Back in the day - like way back, when they were just figuring out the stuff that most of us take for granted - Galileo Galilei said, "I do not feel obliged to believe that the same God who has endowed us with sense, reason, and intellect has intended us to forgo their use."
And while that memo may not have trickled down all the way to religious fundamentalists (some things never change) or ESPN, those of us who cast our BlogPoll college football ballots live and die by this mantra. Well, as always, most of us.
As such, the weekly balloting is always succeeded by a roundtable discussion, hosted at one site, answered at every site, and dispersed among the masses with the goal of educating one another, and ourselves. The single best thing about the BlogPoll is that - in theory, anyway - we intend for the rankings to be a dialogue. If we talk about this actively amongst ourselves, always with open minds to others' ideas, we'll more closely approach greater truth.
If, reading this, you think that we take ourselves far too seriously, well, you're right. Have a cookie.
Onward, to the preseason Roundtable, hosted by the esteemed Notre Dame blog, House That Rock Built. Click through for the original questions, answers, and links to other bloggers' responses.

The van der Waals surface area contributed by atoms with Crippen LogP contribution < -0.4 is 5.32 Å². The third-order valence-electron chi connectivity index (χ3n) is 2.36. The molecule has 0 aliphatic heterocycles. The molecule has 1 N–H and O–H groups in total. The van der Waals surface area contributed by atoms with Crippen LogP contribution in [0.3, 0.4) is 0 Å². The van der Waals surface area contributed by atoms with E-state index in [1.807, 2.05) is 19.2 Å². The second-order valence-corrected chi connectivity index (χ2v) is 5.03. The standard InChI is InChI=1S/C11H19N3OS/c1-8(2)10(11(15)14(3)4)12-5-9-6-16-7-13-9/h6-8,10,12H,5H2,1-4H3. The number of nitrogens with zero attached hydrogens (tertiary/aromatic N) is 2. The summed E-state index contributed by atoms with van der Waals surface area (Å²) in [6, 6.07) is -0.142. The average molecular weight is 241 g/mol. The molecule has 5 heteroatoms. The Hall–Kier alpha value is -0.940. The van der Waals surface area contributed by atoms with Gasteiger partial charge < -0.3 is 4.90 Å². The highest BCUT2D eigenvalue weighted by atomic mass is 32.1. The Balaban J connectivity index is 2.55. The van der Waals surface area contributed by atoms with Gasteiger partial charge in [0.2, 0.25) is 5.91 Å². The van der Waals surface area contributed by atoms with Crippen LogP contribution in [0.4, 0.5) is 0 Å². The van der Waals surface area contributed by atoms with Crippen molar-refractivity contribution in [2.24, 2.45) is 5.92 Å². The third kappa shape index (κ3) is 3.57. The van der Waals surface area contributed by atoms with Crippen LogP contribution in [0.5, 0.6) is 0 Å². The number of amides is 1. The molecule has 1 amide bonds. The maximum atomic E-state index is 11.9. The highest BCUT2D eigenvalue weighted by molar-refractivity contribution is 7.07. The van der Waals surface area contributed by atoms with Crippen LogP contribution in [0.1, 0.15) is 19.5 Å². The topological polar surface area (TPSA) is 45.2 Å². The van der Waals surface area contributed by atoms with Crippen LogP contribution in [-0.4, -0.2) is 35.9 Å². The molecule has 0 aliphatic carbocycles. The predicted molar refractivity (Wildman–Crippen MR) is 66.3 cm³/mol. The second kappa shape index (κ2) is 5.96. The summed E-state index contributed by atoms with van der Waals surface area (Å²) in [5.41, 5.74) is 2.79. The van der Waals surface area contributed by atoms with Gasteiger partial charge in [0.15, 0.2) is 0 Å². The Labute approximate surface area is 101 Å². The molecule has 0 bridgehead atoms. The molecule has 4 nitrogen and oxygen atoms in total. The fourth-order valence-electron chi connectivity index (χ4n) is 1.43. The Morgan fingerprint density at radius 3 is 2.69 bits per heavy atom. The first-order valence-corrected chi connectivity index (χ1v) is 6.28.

1. What's the biggest ripoff in this preseason poll? Either pick a team that's offensively over or underrated, or you can rag on a particular voter's bad pick (hey, we're all adults here, we can handle it).
The six people in this graph who voted Virginia Tech in the Top 10. In the VT voting grid, you can see that a majority of ballots placed the Hokies in the Top 25, in fact.
I am not, nor never was, a big Marcus Vick fan, but I see a team that lost a lot of talent, run by a coach that's (by many reports) coaching less and less and less, while sleazily seeking more and more and more money. The Marcus Vick "incidents" were hardly that; there's a patter of disreputable behavior that permeates that program, and I think we're going to see the seams start to come loose at the edges. It's already happening off the field. I dare say we'll see it on the field this season, too. Put VT down for 4-5 losses this year in my book.
2. What shold a preseason poll measure? Specifically, should it be a predictor of end-of-season standing (meaning that a team's schedule should be taken into account when determining a ranking), or should it merely be a barometer of talent/hype/expectations?
This topic has been one of great concern at Burnt Orange Nation this summer. We've broken down AP Preseason voting patterns, launched a dialogue on this very question with CFR, and agonized over the proper way to evaluate teams in this early season.
Through all the thinking on this topic, one thing has continued to bother me: a liberal interpretation of the ranking of teams, wherein voters are urged only to vote the teams based on "who they think is best," risks giving voters freedom to make wild rankings that delegitimize the poll.